The name Amiata probably derives from the Latin "Ad meata" i.e. "at the source" or, according to others, from Mons Tuniatus (subsequently Montuniata) i.e. Monte di Tunia, the most important Etruscan deity. This detail aside, the 1738 metre high dormant volcano is surrounded by lush chestnut and beech forests, is rich in wildlife, natural springs and great people and is most certainly an area which, if not sacred, is magical and highly fragile.
Climbers have long-known about the quantity and quality of the trachyte boulders, hidden from view and dotted almost everywhere across the slopes of this volcano, and currently there are circa 200 boulder problems. Less is known about the higher outcrops and although there are approximately 150 sport climbs developed above all by Bengio Chiesi, in reality Pandora's box was only recently opened by two of Amiata's most psychotic climbers (namely myself and Michele Caminati) who have discovered a great playground for trad climbing or, if you prefer, clean climbing. Truly unique, especially in Central Italy...
Due to its morphology the volcanic rock with its cracks and pockets is wonderfully suited to trad climbing with Friends and, in particular, tricams. Watch out though as some flakes and tafoni are fairly fragile... The slopes are littered with these outcrops and the surrounding chestnut groves, although on private land, can be accessed freely (except for the harvest time when they are strictly off-limits) if treated with the utmost respect, leaving them in better condition then as you find them. Only a minor portion of the area's trad potential has have been cleaned and repeated. Furthermore, it is also possible to repeat almost all existing sport climbs (from 4a to 7c/8a) as trad climbs. Given the uniqueness of this area, the local climbers have responded very positively to this new approach.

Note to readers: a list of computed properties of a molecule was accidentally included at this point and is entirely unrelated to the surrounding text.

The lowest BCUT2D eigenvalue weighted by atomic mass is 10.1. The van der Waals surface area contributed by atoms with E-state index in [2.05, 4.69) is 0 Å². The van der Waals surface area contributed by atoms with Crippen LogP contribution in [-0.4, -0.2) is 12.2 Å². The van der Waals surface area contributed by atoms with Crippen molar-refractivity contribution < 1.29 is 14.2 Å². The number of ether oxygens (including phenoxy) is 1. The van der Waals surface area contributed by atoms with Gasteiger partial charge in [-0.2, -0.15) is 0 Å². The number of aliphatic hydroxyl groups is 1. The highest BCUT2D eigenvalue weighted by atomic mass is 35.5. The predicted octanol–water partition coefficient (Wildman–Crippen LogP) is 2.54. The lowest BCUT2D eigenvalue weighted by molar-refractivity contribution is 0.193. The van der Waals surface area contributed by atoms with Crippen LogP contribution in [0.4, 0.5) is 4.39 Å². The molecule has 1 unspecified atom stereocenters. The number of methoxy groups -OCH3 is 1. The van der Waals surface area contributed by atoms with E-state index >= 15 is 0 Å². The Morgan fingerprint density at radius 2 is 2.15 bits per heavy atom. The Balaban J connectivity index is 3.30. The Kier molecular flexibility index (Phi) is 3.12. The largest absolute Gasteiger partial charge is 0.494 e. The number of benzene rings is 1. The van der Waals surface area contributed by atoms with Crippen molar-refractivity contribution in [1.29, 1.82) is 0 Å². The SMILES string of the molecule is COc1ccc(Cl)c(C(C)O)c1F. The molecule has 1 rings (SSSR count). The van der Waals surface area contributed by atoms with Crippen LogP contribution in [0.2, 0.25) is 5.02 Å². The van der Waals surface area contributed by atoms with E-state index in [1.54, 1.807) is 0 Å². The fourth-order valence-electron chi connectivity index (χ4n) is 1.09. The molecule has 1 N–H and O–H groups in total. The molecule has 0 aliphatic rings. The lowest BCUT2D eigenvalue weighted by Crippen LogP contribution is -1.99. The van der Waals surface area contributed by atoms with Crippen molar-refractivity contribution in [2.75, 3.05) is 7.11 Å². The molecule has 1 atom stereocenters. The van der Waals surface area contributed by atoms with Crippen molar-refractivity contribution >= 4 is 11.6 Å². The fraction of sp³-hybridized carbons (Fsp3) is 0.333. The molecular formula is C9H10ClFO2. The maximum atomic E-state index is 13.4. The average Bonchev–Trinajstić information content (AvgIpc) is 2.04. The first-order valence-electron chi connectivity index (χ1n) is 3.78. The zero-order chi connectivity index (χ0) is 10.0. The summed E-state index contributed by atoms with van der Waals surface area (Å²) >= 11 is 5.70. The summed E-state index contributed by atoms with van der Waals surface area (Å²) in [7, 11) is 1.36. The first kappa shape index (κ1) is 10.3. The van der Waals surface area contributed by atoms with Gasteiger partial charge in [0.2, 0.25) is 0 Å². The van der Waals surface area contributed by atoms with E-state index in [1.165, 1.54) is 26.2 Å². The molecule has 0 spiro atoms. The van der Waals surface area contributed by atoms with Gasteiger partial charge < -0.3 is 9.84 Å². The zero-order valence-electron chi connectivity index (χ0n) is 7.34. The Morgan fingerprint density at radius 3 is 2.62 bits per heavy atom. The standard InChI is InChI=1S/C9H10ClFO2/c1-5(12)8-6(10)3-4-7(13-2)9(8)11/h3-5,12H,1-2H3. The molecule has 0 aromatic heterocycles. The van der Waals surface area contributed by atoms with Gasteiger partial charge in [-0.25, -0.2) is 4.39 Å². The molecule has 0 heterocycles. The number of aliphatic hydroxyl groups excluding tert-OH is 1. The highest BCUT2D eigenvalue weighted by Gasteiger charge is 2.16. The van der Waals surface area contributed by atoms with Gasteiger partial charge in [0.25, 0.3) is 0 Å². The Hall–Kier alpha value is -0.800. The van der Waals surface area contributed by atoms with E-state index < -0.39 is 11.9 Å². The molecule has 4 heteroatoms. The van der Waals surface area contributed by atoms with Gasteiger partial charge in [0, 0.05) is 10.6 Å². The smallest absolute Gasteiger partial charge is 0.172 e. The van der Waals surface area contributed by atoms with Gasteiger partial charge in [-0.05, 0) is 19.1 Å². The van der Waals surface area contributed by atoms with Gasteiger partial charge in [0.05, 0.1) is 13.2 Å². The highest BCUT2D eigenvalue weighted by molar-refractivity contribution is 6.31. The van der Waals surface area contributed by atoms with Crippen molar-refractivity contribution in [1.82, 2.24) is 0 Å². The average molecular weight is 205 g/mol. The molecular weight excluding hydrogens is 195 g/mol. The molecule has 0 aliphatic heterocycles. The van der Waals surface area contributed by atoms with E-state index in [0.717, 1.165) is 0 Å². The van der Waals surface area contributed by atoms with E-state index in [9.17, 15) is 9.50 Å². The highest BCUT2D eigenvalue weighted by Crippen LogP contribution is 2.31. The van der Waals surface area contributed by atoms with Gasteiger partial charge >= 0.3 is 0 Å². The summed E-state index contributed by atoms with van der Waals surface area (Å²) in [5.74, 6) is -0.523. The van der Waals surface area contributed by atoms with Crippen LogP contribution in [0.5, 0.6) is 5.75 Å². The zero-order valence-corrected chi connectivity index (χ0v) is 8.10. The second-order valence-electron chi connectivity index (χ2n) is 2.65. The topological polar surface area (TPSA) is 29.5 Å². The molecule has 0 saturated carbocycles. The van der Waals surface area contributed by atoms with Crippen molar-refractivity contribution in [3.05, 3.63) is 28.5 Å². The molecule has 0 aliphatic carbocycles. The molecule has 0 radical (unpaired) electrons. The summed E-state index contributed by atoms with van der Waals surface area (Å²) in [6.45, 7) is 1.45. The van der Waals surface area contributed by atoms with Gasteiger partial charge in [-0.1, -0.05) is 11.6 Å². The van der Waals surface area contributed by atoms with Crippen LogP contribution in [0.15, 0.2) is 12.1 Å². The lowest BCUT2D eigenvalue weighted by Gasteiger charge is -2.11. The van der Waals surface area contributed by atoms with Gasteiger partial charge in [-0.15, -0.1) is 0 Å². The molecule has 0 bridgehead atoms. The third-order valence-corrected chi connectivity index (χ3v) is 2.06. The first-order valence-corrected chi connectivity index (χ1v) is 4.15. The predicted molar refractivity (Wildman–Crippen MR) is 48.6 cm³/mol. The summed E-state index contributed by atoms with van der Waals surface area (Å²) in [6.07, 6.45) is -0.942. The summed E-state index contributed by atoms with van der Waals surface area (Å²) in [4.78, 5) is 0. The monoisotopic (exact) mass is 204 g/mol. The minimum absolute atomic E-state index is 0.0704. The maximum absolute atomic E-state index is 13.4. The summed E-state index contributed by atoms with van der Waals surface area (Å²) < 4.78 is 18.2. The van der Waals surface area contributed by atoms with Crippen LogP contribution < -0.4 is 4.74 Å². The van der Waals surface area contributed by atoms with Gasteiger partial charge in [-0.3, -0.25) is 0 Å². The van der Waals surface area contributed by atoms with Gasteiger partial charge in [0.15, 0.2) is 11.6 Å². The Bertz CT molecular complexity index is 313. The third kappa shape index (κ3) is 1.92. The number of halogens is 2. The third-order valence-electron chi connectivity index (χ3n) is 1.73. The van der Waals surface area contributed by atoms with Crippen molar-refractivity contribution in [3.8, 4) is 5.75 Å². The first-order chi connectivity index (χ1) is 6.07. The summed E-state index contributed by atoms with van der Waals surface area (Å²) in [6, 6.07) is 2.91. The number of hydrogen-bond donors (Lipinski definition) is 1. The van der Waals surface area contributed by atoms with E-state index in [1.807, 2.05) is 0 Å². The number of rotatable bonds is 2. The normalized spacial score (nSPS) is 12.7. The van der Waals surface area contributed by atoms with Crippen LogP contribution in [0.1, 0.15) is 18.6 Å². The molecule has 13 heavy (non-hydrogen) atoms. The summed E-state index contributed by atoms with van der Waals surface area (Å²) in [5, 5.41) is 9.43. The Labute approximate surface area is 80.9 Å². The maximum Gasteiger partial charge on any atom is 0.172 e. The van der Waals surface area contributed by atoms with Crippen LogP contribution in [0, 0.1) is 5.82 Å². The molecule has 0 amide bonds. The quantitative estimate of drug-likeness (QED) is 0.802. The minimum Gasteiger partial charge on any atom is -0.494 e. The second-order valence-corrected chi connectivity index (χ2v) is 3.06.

Amiata is located between the Maremma, Val d'Orcia, Val di Chiana and Lake Bolsena. It can be reached easily via the A1 motorway by exiting at Chiusi or via the Siena/Grosseto highway for those coming from the north.
The most interesting areas are Catarcione and Sasso di Dante at Abbadia San Salvatore as well as Sasso Corbaio at Santa Fiora and, above all, Chiesina at Castel del Piano where the first clean routes were climbed.
As mentioned previously, please enter these woods on tiptoes and respect the environment. More than just trad climbing, the recent approach is "clean" which implies leaving absolutely no trace, neither on the paths nor on the trees nor on the rocks themselves, apart from brushing moss and lichens off the surface (the routes are new and therefore still fairly dusty). The name of the game here is creativity, adventure and the unknown combined so that future visitors can enjoy the same fun and amazement experienced by those who preceeded them.
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